Reid follows the rise of Japanese firms in high tech, as well as the divergent careers of Noyce and Kilby. Noyce went on to become the patriarch of Silicon Valley and a billionaire investor. Kilby kept inventing, though never with the same success. He was finally awarded the Nobel Prize in 2000, but neither of the two are household names despite their impact as inventors.

Reid also makes some odd choices in the technical explanations. There's a lot on Boolean algebra and binary logic, which is key to how chips work, and precisely nothing on photolithography, which is key to how they're made. This is an older book, which is beneficial because there's nothing like interviews with your subjects to get the right feeling across, and Noyce and Kilby are no longer available for interviews.
Profile Image for Christopher Litsinger.
724 reviews7 followers
March 7, 2013
Can you name the inventors of the microprocessor? I couldn't, in spite of the fact that I have a career that wouldn't even exist without the invention. So because of that, I'm glad I read this book, which focuses on the inventors (Jack Kilby and Robert Noyce fwiw).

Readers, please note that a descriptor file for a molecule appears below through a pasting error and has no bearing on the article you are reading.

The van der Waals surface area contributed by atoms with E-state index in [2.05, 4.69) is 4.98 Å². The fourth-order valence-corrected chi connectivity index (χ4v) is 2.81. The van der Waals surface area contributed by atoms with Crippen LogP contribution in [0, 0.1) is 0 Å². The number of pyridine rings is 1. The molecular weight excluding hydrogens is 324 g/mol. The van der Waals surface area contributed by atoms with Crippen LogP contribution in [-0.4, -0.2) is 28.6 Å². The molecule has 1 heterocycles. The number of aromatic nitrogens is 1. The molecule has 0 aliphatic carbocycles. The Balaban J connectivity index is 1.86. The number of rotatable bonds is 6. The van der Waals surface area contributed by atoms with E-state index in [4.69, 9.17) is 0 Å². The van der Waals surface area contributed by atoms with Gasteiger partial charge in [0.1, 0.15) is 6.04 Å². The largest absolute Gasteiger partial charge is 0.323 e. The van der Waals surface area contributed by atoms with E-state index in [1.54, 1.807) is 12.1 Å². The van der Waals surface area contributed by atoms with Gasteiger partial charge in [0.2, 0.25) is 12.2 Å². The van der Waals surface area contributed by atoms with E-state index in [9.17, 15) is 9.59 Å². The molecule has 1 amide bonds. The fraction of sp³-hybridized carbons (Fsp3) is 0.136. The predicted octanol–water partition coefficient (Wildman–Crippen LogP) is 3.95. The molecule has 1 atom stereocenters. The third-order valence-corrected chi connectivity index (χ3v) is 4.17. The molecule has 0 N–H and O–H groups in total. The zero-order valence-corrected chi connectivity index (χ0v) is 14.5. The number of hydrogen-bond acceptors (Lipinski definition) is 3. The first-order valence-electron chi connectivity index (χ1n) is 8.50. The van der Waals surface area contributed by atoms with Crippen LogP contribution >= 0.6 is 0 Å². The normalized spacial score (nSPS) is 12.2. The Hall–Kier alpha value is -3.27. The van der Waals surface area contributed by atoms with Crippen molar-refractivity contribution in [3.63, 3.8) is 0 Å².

However the book is frustrating in a lot of ways. It is neither a biography of the two inventors, or a technical text, but sort of attempts to do both. There's a chapter explaining how microprocessors work at a fairly technical level- a chapter that is probably tedious for anyone with a basic understanding of this (it was for me) and completely useless for someone who isn't grounded in the concepts. If you really want that, check out Code The Hidden Language of Computer Hardware and Software. There's a chapter that talks about how Japanese manufacturing was able to supplant US manufacturing in other areas.
As you might sense, this is not a terribly focused book.
Here's a passage I did enjoy quite a bit:
In a sense, this distinction between basic and directed research encompasses the difference between science and engineering. Scientists, on the whole, are driven by the thirst for knowledge; their motivation, as the Nobel laureate Richard Feynman put it, is “the joy of finding things out.” Engineers, in contrast, are solution-driven. Their joy is making things work.
Profile Image for Edvinas Litvinas.
5 reviews7 followers
July 18, 2022
This is the book I was looking for. The semiconductor industry was a black box for me. Now at least I get what is going on. I would have preferred technicalities instead of human drama in some parts of the book though.
Profile Image for Harry Harman.
560 reviews10 followers
December 12, 2021
a careful, deliberate way of thinking.